Stainless steel wire keyrings.  I’m not 100% sure what their official name is, as I had a hard time finding them in a regular internet store.  eBay however was a better place with many different sellers.  You have to be careful though, because some of them are short, anything under 6 inches is probably too small.  Luckily, there are some 15cm ones that are the perfect size, which are the ones I got.

These let you attach and lift tickets as you get them to your jacket, and you can keep attaching them, and so keep your show of ski enthusiasm alive:

I have a nice hand of lift tickets, you can’t tell, but I have 3 of a kind.

Here’s one more picture of the lift tickets on my jacket.

a stumble awesome photo

Ski Jumps of Yore

Those giant long scary high ski jumps at the Olympics are pretty awe inspiring.  And the people who go down the them, wow.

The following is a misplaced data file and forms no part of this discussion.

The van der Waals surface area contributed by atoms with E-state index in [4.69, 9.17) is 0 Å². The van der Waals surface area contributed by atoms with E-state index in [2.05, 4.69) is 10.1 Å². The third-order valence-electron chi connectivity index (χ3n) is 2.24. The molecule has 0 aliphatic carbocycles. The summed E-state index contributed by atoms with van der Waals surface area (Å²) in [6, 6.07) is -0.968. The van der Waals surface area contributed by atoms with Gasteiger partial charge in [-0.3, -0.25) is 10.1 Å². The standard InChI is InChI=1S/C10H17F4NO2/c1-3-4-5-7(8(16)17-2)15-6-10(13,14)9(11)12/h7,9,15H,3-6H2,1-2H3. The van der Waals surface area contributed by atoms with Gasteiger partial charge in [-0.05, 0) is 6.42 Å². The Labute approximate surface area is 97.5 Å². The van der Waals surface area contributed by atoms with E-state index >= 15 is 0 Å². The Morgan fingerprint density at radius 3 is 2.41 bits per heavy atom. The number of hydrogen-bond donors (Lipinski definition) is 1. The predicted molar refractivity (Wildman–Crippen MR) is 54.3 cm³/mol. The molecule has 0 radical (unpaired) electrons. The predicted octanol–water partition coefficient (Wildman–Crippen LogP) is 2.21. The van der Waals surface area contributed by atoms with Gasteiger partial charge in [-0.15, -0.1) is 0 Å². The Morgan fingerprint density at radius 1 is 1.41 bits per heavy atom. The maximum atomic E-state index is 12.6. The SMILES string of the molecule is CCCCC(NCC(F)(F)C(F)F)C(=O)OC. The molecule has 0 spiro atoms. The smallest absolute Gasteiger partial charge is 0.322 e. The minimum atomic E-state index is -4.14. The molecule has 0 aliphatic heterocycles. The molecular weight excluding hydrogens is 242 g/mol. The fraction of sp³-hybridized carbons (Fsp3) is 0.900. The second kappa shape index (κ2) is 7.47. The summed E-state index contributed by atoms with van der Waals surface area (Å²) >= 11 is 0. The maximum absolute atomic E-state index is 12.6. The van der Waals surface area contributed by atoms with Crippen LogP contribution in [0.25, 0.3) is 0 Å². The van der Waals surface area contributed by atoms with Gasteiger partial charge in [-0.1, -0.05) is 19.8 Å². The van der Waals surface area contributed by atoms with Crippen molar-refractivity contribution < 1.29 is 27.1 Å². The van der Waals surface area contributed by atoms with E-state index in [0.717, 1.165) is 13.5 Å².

Now, go back 60 years or so and take a look at these massive wooden ski jumps constructed in arenas across the country.

This was built in Soldier Field, Chicago in 1954, I love how they built it up over the columns, and seats.

Now, look at this impressive one made of wood in Vancouver, in the end of April, in 1958:

Yea, I would not climb that.  A strong wind and the whole thing topples over.  At least the one in Chicago had some base to it, and some people to cushion your fall.

Man, people were crazy then.  Also, these massive awesome looking structures would be much different now, with full color photography, 1000 warning signs, a few dozen cameras, and a bunch of other annoying things.  I’m almost glad that things like this aren’t made too often anymore, cause it would take away some of the awesomness that is looking at old pictures of them.

There a bunch more photos of these massive things over here.